There are others, (I here speak particularly of ministers of the gospel-for their influence is of course most exten.
sively felt on this subject,) who are led to look with distrust on revivals, merely from constitutional temperament, or from habits of education, or from the peculiar character of their own religious experience; and while they are hearty well wishers to the cause of Christ, they are perhaps too sensitive to the least appearance of animal feeling. Besides, they not improbably have never witnessed a revival, and as the case may be, have been placed in circumstances least favorable to understanding its nature or appreciating its importance. What is true of one individual in this case, may be true of many; and if the person concerned be a minister of the gospel, or even a very efficient and influential layman, he may contribute in no small degree to form the opinion that prevails on this subject through a congregation, or even a more extensive community.
Now you will readily perceive that such a state of things as I have here supposed, must constitute a serious obstacle to the introduction of a revival. There are cases indeed in which God is pleased to glorify his sovereignty, by marvellously pouring down his Spirit for the awakening and conversion of sinners, where there is no special effort on the part of his people to obtain such a blessing ; but it is the common order of his providence to lead them earnestly to desire, and diligently to seek, the blessing, before he be. stows it. But if, instead of seeking these special effusions of divine grace, they have an unreasonable dread of the excitement by which such a scene may be attended ; if the apprehension that God may be dishonored by irreverence and confusion, should lead them unintentionally to check the genuine aspirations of pious zeal, or even the workings of religious anxiety, there is certainly little reason to expect in such circumstances a revival of religion. I doubt not that a case precisely such as I have supposed has sometimes existed ; and that an honest, but inexcusably ignorant
conscience on the part of a minister or of a church, has prevailed to prevent a gracious visit from the Spirit of God.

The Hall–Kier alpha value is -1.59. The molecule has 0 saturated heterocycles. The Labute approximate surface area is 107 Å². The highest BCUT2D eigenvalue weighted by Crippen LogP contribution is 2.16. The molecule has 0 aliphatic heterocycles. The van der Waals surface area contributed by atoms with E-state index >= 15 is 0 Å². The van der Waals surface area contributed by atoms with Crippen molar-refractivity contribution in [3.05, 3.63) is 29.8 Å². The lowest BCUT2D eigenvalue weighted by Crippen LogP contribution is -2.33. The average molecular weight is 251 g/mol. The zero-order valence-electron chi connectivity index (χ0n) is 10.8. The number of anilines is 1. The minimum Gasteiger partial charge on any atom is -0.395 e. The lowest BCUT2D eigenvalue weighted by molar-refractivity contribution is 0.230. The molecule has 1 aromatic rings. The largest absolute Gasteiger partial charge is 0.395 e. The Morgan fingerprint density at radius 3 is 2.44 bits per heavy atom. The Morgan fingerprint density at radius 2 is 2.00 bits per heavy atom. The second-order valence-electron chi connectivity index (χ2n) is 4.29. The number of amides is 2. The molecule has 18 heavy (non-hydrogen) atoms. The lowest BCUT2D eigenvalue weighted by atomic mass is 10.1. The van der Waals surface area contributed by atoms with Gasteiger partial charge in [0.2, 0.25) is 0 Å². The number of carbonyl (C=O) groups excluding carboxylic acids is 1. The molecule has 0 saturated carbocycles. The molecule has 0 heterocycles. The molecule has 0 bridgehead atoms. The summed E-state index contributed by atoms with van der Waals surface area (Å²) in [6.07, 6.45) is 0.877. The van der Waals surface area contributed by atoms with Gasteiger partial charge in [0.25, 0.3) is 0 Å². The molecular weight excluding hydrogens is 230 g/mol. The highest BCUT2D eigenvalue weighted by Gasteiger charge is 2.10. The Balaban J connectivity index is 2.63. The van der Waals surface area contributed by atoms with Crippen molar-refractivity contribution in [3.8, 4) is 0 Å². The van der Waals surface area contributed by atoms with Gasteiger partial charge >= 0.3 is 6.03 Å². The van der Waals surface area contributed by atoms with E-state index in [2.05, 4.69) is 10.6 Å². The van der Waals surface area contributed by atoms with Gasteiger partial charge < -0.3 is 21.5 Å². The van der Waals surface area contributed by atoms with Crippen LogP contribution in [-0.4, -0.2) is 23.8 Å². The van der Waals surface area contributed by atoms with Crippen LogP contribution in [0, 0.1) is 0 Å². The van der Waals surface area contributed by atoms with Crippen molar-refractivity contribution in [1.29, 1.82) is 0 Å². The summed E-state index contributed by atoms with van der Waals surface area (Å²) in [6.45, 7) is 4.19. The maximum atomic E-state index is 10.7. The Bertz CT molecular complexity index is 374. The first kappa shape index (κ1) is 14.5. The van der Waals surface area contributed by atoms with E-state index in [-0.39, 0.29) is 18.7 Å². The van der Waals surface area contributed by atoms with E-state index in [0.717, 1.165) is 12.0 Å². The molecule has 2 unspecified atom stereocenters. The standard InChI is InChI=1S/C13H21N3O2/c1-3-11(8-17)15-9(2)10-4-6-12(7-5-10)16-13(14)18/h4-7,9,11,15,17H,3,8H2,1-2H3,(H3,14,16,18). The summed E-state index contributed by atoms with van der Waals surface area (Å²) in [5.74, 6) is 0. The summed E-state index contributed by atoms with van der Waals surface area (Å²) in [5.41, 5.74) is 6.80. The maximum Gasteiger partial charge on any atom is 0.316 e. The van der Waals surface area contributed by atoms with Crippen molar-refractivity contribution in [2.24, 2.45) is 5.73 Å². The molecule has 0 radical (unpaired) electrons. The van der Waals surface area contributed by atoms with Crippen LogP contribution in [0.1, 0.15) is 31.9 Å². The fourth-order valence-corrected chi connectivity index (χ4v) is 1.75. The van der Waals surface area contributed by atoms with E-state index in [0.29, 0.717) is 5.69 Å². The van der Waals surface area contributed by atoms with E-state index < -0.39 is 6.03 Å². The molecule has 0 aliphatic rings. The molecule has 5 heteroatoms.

II. Another obstacle to a revival of religion is found in a spirit of worldliness umong professed Christians. The evil to which I here refer assumes a great variety of forms, according to the ruling passion of each individual, and the circumstances in which he may be placed. There are some of the professed disciples of Christ, who seem to think of little else than the acquisition of wealth; who are not only actively engaged, as they have a right to be, to increase their worldly possessions, but who seem to allow all their affections to be engrossed by the pursuit ; who are willing to rise up early, and sit up late, and eat the bread of carefulness, to become rich; and whose wealth, after it is acquired, serves only to gratify a spirit of avarice, or possibly a passion for splendor, but never ministers to the cause of charity. There is another class of professors whose hearts are set upon worldly promotion; who seem to act as if the ultimate object were to reach some high post of honor; who often yield to a spirit of unhallowed rivalry, and sometimes employ means to accomplish their purposes which Christian integrity scarcely knows how to sanction. And there is another class still, not less numerous than either of the preceding, who must be set down in a modified sense at least, as the lovers, of pleasure : far enough are they from encouraging or tolerating any thing gross or offensive to a cultivated worldly taste; but they mingle unhesitatingly in scenes of amusement, from which they know before hand that every thing connected with religion must be excluded ; and they talk afterwards with enthusiasm of the enjoyment they have experienced in such scenes; and if the consistency of their mingling in them with Christian obligations happens to be called in question, not improbably they will defend themselves with